- Fromme H, Tittlemier SA, Völkel W, Wilhelm M, Twardella D (May 2009). "Perfluorinated compounds—exposure assessment for the general population in Western countries". Int. J. Hyg. Environ. Health 212 (3): 239–70. doi:10.1016/j.ijheh.2008.04.007. PMID 18565792.
- Olsen GW, Church TR, Miller JP et al. (December 2003). "Perfluorooctanesulfonate and other fluorochemicals in the serum of American Red Cross adult blood donors". Environ. Health Perspect. 111 (16): 1892–901. doi:10.1289/ehp.6316. PMC 1241763. PMID 14644663.
- Betts KS (May 2007). "Perfluoroalkyl acids: what is the evidence telling us?". Environ. Health Perspect. 115 (5): A250–6. doi:10.1289/ehp.115-a250. PMC 1867999. PMID 17520044.
- Guruge KS, Hikono H, Shimada N, Murakami K, Hasegawa J, Yeung LW, Yamanaka N, Yamashita N (December 2009). "Effect of perfluorooctane sulfonate (PFOS) on influenza A virus-induced mortality in female B6C3F1 mice". J Toxicol Sci 34 (6): 687–91. doi:10.2131/jts.34.687. PMID 19952504.
- Betts K (November 2007). "PFOS and PFOA in humans: new study links prenatal exposure to lower birth weight". Environ Health Perspect. 115 (11): A550. doi:10.1289/ehp.115-a550a. PMC 2072861. PMID 18007977.
- Washino N, Saijo Y, Sasaki S et al. (April 2009). "Correlations between prenatal exposure to perfluorinated chemicals and reduced fetal growth". Environ. Health Perspect. 117 (4): 660–7. doi:10.1289/ehp.11681. PMC 2679613. PMID 19440508.
- Renner, Rebecca (2008). "PFOS phaseout pays off". Environ. Sci. Technol. 42 (13): 4618. doi:10.1021/es0871614. PMID 18677976.
- Stein CR, Savitz DA, Dougan M (October 2009). "Serum levels of perfluorooctanoic acid and perfluorooctane sulfonate and pregnancy outcome". Am. J. Epidemiol. 170 (7): 837–46. doi:10.1093/aje/kwp212. PMID 19692329.
- Dallaire R, Dewailly E, Pereg D, Dery S, Ayotte P (September 2009). "Thyroid function and plasma concentrations of polyhalogenated compounds in Inuit adults". Environ. Health Perspect. 117 (9): 1380–6. doi:10.1289/ehp.0900633. PMC 2737013. PMID 19750101.
- Steenland K, Tinker S, Frisbee S, Ducatman A, Vaccarino V (November 2009). "Association of perfluorooctanoic acid and perfluorooctane sulfonate with serum lipids among adults living near a chemical plant". Am. J. Epidemiol. 170 (10): 1268–78. doi:10.1093/aje/kwp279. PMID 19846564.
- Nelson JW, Hatch EE, Webster, TF (2009). "Exposure to Polyfluoroalkyl Chemicals and Cholesterol, Body Weight, and Insulin Resistance in the General U.S. Population" (PDF). Environ. Health Perspect. 118 (2): 197–202. doi:10.1289/ehp.0901165. PMC 2831917. PMID 20123614.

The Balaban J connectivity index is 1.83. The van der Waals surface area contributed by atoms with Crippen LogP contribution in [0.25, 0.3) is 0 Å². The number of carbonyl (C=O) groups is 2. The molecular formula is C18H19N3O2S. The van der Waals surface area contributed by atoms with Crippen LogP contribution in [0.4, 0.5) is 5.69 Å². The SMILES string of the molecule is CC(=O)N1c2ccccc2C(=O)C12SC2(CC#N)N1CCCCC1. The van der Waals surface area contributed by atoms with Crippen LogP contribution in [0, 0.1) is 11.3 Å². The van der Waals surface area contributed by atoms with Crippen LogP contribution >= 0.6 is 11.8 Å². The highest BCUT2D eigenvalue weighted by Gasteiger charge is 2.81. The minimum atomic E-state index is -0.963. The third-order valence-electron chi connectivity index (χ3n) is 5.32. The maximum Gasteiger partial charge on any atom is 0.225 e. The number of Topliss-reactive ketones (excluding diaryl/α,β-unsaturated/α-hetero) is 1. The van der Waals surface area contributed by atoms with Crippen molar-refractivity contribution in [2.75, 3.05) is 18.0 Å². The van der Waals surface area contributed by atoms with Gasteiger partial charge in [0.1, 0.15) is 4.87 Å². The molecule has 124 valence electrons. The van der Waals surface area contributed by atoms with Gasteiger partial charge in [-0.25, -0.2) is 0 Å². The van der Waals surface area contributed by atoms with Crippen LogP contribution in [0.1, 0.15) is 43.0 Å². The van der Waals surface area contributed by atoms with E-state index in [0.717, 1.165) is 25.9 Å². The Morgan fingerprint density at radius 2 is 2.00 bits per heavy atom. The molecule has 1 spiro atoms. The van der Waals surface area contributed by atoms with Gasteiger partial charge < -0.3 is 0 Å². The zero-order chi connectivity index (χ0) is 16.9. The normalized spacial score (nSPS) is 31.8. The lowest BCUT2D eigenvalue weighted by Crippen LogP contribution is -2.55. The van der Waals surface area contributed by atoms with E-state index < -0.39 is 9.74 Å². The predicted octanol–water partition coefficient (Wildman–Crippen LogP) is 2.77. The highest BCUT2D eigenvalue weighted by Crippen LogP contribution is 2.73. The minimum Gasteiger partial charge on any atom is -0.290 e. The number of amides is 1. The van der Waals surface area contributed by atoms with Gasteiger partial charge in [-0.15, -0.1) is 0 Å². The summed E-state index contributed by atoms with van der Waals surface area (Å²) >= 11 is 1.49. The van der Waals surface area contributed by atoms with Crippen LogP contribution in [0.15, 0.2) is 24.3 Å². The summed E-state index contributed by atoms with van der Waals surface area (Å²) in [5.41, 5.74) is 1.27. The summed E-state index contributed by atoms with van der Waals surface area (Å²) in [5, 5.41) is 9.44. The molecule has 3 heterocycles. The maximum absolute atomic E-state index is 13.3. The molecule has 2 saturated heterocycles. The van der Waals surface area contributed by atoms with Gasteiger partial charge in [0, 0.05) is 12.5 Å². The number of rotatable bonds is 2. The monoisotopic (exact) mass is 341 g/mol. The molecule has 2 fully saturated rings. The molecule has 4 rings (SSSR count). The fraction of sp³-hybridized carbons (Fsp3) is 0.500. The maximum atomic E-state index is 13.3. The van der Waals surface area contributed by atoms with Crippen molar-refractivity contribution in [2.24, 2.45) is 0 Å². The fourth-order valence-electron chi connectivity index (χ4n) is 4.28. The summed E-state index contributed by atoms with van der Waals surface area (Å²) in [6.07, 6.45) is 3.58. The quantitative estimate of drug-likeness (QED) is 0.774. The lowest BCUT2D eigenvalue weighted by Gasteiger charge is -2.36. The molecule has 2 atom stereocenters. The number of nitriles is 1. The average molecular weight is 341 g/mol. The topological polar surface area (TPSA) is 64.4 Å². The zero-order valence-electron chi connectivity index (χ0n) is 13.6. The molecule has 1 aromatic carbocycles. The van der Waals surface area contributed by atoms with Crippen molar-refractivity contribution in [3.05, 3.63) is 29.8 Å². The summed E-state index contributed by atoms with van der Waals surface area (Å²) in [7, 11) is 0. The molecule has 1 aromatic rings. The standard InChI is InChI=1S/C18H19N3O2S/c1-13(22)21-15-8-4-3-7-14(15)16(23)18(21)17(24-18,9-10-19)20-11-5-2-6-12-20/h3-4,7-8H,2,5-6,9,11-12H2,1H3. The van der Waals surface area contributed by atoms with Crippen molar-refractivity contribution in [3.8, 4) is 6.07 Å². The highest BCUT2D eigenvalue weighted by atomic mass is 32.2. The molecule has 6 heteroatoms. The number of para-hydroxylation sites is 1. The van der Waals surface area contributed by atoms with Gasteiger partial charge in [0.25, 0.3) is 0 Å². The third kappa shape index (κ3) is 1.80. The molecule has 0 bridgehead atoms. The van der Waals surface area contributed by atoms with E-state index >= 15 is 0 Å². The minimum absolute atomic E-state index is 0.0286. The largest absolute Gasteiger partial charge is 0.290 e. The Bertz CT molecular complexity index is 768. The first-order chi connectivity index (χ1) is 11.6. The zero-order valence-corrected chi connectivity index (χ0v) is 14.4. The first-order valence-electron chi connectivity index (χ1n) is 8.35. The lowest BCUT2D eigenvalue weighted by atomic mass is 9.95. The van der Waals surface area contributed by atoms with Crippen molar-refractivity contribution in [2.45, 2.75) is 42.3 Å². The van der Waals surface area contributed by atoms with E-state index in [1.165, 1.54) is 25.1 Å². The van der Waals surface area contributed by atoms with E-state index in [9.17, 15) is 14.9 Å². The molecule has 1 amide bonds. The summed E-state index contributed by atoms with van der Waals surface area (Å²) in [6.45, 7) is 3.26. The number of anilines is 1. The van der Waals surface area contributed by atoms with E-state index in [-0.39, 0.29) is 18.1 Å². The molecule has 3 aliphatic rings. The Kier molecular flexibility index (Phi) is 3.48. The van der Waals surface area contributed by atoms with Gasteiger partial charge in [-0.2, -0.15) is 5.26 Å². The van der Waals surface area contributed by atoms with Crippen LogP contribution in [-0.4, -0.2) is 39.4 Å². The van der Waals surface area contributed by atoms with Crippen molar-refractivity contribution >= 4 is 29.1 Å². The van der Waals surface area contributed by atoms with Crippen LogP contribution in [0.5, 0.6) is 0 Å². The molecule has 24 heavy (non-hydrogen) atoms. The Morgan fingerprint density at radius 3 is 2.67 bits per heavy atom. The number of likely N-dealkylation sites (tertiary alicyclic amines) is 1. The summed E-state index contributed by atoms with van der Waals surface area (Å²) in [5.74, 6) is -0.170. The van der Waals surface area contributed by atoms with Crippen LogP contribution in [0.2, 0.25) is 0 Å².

- Hoffman K, Webster TF, Weisskopf MG, Weinberg J, Vieira VM (2010). "Exposure to Polyfluoroalkyl Chemicals and Attention Deficit Hyperactivity Disorder in U.S. Children Aged 12-15 Years". Environ. Health Perspect. 118 (12): 1762–7. doi:10.1289/ehp.1001898. PMC 3002197. PMID 20551004.
- Renner R (March 2004). "Perfluorinated sources outside and inside". Environ. Sci. Technol. 38 (5): 80A. doi:10.1021/es040387w. PMID 15046317.
- Lehmler, HJ (March 2005). "Synthesis of environmentally relevant fluorinated surfactants—a review". Chemosphere 58 (11): 1471–96. doi:10.1016/j.chemosphere.2004.11.078. PMID 15694468.
- Pelley J (December 2004). "Canada moves to eliminate PFOS stain repellents". Environ. Sci. Technol. 38 (23): 452A. doi:10.1021/es040676k. PMID 15597866.
- Environmental Defence: "Stain Repellant Chemical, PFOS, Listed for “Virtual Elimination”" News Release. (April 21, 2008). Accessed October 26, 2008.
- SCHER (2005). "RPA's report "Perfluorooctane Sulphonates Risk reduction strategy and analysis of advantages and drawbacks"". Scientific Committee on Health and Environmental Risks, European Commission.
- DIRECTIVE 2006/122/EC OF THE EUROPEAN PARLIAMENT AND OF THE COUNCIL of 12 December 2006
- COMMISSION REGULATION (EC) No 552/2009 of 22 June 2009
- COMMISSION REGULATION (EU) No 757/2010 of 24 August 2010
- Mason Chemical Company, Fluorosurfactant Structure/Function page
- PFOS risk assessment report
- The Environmental Working Group, PFC page
- Centers for Disease Control and Prevention, Polyfluorochemicals fact sheet
- Perfluorinated substances and their uses in Sweden
- Perfluoroalkylated substances, Aquatic environmental assessment
- Chain of Contamination: The Food Link, Perfluorinated Chemicals (PFCs) Incl. PFOS & PFOA
- Provisional evaluation of PFT in drinking water with the guide substances perfluorooctanoic acid (PFOA) and perfluorooctane sulfonate (PFOS) as examples
- OECD Hazard Assessment